Mon, Jul

As the GOP Says Goodbye to Grover Norquist, Will the Democratic Party Say Hello to FDR and JFK?

POLITICS - Maybe it’s the GOP’s stunning loss in the recent elections, or maybe it’s the upcoming “fiscal cliff”, that is driving individuals such as Lindsey Graham, Saxby Chambliss, and Peter King (and a whole slew of other prominent Republicans) to make a strong departure from the previous Norquist Pledge of “no new taxes”, but it’s happening.  Yet while this appears to be the big NEWS of the day, it’s not the big QUESTION, which is:
Are Democrats as willing to compromise on spending as Republicans are willing to compromise about raising revenue?
Compromise is tough, and compromise is painful—especially when one must confront one’s supporters who will claim they’ve been betrayed.  But compromise is exactly what California Governor Jerry Brown did when he cut spending and achieved modest pension reform after former Governor Arnold Schwarzeneggar failed to achieve those worthy and necessary goals…and Governor Brown was rewarded by a self-imposed tax hike by California voters to balance the budget.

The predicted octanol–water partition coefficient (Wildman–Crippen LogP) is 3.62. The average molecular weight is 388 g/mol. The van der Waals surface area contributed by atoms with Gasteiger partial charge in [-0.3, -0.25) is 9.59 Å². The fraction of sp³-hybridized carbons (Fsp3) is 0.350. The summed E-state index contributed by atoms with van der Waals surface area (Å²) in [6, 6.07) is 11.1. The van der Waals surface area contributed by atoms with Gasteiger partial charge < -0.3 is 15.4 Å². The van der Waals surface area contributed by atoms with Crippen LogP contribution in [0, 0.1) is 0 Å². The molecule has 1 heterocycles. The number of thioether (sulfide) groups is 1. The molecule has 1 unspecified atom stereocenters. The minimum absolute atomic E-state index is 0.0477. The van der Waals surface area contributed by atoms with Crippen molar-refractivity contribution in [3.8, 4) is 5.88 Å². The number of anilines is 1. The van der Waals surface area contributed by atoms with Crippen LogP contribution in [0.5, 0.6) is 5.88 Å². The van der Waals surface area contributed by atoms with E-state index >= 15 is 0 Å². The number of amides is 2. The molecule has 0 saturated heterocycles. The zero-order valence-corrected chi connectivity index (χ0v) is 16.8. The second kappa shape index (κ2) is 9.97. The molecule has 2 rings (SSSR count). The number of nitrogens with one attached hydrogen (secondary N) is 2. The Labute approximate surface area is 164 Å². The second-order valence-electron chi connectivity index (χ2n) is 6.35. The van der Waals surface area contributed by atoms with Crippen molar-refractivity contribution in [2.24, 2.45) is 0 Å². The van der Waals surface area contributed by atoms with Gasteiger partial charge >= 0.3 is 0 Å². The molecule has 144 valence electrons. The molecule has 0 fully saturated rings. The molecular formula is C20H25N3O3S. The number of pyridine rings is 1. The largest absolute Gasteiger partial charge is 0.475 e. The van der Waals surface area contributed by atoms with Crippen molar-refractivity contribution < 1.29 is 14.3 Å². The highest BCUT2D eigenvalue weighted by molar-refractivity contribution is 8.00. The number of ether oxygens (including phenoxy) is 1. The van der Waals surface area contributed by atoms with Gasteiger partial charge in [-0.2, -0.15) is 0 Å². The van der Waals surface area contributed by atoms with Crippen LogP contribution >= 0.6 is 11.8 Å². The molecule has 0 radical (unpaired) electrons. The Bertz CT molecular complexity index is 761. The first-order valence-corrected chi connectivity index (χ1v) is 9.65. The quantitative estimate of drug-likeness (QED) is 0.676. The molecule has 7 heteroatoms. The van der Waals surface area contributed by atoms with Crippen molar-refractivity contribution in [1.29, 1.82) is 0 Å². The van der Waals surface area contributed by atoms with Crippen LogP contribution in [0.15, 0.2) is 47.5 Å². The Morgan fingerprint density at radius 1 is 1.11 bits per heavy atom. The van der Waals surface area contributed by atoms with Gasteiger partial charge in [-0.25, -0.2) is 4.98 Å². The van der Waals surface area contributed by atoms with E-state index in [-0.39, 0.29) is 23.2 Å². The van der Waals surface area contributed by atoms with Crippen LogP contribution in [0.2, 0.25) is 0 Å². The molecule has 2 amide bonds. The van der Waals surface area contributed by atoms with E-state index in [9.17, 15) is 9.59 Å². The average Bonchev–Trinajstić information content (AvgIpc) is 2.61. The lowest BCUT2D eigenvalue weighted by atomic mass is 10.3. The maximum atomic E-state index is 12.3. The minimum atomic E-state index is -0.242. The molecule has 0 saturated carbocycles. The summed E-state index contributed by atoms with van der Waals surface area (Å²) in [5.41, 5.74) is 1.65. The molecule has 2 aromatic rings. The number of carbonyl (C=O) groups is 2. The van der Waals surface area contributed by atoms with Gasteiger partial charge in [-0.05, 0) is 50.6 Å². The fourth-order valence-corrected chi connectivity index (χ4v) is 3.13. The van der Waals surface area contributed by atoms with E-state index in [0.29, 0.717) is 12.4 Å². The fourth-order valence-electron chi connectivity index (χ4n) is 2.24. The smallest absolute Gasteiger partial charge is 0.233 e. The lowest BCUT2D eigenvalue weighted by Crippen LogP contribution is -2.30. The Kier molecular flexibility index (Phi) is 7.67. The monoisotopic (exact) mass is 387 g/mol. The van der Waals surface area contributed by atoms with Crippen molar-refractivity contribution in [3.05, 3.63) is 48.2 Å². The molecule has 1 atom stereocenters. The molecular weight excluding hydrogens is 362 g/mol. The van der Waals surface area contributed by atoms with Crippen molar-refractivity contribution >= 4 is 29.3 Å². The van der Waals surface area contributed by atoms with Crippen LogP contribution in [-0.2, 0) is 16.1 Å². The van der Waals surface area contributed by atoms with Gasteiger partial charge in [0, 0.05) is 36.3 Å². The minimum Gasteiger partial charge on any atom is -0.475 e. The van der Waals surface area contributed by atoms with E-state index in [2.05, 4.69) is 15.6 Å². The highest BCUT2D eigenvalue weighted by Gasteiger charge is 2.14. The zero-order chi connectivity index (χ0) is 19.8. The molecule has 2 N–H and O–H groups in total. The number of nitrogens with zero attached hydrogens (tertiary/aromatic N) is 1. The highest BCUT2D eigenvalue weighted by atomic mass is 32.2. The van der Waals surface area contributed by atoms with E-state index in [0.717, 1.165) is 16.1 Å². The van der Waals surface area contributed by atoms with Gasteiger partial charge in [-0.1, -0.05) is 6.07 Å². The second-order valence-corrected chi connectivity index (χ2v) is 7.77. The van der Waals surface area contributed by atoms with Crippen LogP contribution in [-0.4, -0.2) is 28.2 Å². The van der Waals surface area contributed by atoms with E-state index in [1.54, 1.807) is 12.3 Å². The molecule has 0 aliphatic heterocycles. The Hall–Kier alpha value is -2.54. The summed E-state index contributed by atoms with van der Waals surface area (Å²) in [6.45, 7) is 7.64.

Of course, such compromise isn’t always achievable.  Lost amidst the clamor of how former President Ronald Reagan raised our federal deficit with his tax cuts, however, is the failure of his Congressional counterparts to follow through with a promise to reduce spending.  Lost also amidst the clamor of how Reagan’s successor, former President H.W. Bush, broke his “no new taxes pledge” is that Congress—again—did not follow through with spending cuts.
Which means that:
1) Compromise is a two-way street, and must be performed by both parties to be truly “compromise”.
2) As much as a President can make promises on budgets, he/she will be able to do nothing without a Congress unwilling to do its share of the heavy lifting and painful-but-necessary decision-making.